The movement of resistance within the US military grows and includes Joshua Key, Ehren Watada, Terri Johnson, Luke Kamunen, Leif Kamunen, Leo Kamunen, Camilo Mejia, Kimberly Rivera, Dean Walcott, Linjamin Mull, Augstin Aguayo, Justin Colby, Marc Train, Robert Zabala, Darrell Anderson, Kyle Snyder , Corey Glass, Jeremy Hinzman, Kevin Lee, Joshua Key, Mark Wilkerson, Patrick Hart, Ricky Clousing, Ivan Brobeck, Aidan Delgado, Pablo Paredes, Carl Webb, Jeremy Hinzman, Stephen Funk, Clifton Hicks, David Sanders, Dan Felushko, Brandon Hughey, Clifford Cornell, Joshua Despain, Joshua Casteel, Katherine Jashinski, Chris Teske, Matt Lowell, Jimmy Massey, Chris Capps, Tim Richard, Hart Viges, Michael Blake, Christopher Mogwai, Christian Care, Kyle Huwer, Vincent La Volpa, DeShawn Reed and Kevin Benderman. In total, forty US war resisters in Canada have applied for asylum.


Information on war resistance within the military can be found at Center on Conscience & War, The Objector, The G.I. Rights Hotline, Iraq Veterans Against the War and the War Resisters Support Campaign. Courage to Resist offers information on all public war resisters.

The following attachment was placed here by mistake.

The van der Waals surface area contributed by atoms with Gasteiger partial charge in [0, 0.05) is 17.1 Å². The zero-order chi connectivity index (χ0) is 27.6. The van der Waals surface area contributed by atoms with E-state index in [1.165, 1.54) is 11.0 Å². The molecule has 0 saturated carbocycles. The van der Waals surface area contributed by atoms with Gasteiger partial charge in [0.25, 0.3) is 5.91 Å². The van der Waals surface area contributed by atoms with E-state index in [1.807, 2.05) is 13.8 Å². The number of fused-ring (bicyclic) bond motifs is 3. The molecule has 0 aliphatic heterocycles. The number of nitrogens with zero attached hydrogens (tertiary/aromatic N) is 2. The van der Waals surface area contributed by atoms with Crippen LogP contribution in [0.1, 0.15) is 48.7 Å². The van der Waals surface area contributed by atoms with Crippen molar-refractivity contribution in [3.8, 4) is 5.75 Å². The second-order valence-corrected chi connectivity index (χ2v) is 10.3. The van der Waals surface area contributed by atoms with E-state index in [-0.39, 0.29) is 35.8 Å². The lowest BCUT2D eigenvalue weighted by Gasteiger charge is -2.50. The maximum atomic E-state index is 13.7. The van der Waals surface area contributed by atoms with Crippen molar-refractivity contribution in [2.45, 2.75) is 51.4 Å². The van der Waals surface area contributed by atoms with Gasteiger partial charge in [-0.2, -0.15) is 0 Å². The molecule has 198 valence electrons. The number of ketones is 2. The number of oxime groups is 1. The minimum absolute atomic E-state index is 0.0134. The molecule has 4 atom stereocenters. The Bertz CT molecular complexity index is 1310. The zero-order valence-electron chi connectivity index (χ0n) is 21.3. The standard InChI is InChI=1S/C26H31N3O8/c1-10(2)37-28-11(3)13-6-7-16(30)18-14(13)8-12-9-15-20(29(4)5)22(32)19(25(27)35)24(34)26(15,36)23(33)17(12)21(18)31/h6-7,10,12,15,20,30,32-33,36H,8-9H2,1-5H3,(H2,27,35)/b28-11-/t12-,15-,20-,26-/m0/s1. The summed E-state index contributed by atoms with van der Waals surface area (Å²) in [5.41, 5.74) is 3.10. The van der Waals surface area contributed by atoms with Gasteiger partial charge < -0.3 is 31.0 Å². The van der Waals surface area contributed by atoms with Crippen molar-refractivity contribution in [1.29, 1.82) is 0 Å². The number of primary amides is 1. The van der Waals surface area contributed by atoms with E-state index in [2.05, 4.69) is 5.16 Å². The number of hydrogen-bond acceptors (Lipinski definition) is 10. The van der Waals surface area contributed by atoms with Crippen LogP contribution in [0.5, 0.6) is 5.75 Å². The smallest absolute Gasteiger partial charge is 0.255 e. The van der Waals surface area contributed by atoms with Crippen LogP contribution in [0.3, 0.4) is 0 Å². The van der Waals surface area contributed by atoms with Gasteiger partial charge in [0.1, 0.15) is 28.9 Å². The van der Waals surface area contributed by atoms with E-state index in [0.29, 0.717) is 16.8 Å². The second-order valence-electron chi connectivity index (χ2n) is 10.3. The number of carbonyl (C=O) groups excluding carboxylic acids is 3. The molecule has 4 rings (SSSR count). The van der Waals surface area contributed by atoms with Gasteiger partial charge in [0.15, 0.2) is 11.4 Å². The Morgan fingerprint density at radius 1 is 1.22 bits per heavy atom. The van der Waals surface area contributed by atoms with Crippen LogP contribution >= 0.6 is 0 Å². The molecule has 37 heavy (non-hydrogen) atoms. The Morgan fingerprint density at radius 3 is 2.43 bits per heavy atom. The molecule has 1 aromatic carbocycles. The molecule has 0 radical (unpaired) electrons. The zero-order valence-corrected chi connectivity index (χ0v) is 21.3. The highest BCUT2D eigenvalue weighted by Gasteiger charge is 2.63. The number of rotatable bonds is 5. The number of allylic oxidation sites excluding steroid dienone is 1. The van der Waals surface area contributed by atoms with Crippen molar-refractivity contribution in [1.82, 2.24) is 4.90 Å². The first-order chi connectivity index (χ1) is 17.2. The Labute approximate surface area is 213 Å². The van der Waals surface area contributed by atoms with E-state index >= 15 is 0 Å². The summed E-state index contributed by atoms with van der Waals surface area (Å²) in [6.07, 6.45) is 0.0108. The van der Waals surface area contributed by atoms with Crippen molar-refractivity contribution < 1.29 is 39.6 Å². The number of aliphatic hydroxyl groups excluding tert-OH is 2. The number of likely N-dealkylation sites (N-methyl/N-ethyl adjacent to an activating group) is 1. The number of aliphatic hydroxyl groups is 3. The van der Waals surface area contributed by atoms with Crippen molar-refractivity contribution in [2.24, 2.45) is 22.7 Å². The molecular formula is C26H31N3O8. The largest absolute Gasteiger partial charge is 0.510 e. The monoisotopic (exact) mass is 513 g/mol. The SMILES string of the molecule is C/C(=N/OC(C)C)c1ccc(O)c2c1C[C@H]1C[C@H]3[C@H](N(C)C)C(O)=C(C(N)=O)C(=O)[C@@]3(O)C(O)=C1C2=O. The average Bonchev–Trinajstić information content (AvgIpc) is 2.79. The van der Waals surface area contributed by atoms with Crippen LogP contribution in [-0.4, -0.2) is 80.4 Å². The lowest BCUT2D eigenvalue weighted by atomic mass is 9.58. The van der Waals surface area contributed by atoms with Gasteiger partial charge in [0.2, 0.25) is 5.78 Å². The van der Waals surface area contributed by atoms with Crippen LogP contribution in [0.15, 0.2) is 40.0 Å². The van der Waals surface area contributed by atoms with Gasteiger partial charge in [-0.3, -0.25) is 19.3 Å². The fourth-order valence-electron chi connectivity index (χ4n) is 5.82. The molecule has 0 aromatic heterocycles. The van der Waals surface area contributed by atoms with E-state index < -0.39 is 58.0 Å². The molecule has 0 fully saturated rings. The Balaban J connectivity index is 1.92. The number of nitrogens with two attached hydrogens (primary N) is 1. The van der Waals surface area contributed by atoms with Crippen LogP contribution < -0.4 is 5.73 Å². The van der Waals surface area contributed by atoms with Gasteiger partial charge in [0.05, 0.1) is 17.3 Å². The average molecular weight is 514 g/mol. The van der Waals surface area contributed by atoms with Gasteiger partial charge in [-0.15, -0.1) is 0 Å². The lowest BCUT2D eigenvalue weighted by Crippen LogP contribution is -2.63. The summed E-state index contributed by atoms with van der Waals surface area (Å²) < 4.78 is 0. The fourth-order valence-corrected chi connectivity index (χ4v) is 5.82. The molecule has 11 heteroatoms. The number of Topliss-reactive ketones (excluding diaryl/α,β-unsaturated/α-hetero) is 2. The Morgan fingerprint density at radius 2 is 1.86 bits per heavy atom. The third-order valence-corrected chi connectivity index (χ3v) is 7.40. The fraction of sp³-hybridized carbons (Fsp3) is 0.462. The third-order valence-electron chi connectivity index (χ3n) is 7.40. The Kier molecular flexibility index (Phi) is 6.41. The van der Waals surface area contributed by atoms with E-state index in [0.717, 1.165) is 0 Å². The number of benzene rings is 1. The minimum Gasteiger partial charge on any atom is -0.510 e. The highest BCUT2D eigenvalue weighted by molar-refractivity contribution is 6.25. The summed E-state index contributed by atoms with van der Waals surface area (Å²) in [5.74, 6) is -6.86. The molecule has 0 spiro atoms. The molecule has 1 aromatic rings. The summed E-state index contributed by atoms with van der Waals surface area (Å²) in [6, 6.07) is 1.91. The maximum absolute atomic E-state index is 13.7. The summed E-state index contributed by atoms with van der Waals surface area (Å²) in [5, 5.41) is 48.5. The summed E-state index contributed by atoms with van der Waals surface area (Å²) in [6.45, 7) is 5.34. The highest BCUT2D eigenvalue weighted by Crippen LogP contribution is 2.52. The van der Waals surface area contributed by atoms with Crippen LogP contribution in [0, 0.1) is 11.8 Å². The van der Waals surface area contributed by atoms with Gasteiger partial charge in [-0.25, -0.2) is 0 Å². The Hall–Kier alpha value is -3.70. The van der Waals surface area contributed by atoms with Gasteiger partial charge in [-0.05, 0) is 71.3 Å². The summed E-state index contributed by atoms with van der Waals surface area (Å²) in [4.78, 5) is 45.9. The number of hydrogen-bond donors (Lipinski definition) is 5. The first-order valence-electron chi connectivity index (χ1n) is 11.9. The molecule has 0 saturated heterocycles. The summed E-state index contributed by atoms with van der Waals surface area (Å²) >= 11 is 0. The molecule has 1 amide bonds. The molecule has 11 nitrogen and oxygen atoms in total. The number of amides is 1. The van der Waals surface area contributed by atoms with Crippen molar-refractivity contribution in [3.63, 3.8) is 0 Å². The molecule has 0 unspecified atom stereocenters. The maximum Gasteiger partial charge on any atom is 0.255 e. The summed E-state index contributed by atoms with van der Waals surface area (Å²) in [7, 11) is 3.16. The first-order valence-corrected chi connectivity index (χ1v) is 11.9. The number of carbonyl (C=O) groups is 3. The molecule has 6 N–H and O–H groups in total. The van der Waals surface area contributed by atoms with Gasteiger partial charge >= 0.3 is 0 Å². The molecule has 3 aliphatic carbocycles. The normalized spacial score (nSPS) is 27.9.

Turning to Iraq. Leila Fadel (McClatchy Newspaper) noted of Monday's bombing over the Tigris River (Diyala province) that this was "at least the seventh attack on Iraqi bridges in the past two months," beginning "with the destruction of the Sarafiya bridge in Baghdad," that the May 11th bombing in Taji involved three car bombings focused on two bridges, that the June 2nd bombings "severely damaged a bridge that links a highway from Baghdad with the northern city of Kirkuk, forcing traffic headed to Baghdad to pass through Diyala province." To repeat, Diyala province is where yesterday's bombing took place. First, traffic is forced through Diyala and then the bridge in Diyala is attacked -- but the US military wants to pretend there's no pattern or planning going on here. CBS and AP note that, as a result of that bombing, "vehicles were being forced to detour to a road running through al Qaeda-controlled territory to reach important nearby cities." Alissa J. Rubin (New York Times) observed, "The bridge linked towns on the eastern side of the bridge, which are Shiite, with those on the western side of to the bridge, which are Sunni Arab. . . . Bridges are crucial in central Iraq, where the broad Tigris and Euphrates rivers and their tributaries wind through the countryside. Each attack has hampered commerce and made daily life more difficult for Iraqis." But Lt. Col. Chris Garver declares, "Willie, my love, a new Gabor sister is in town."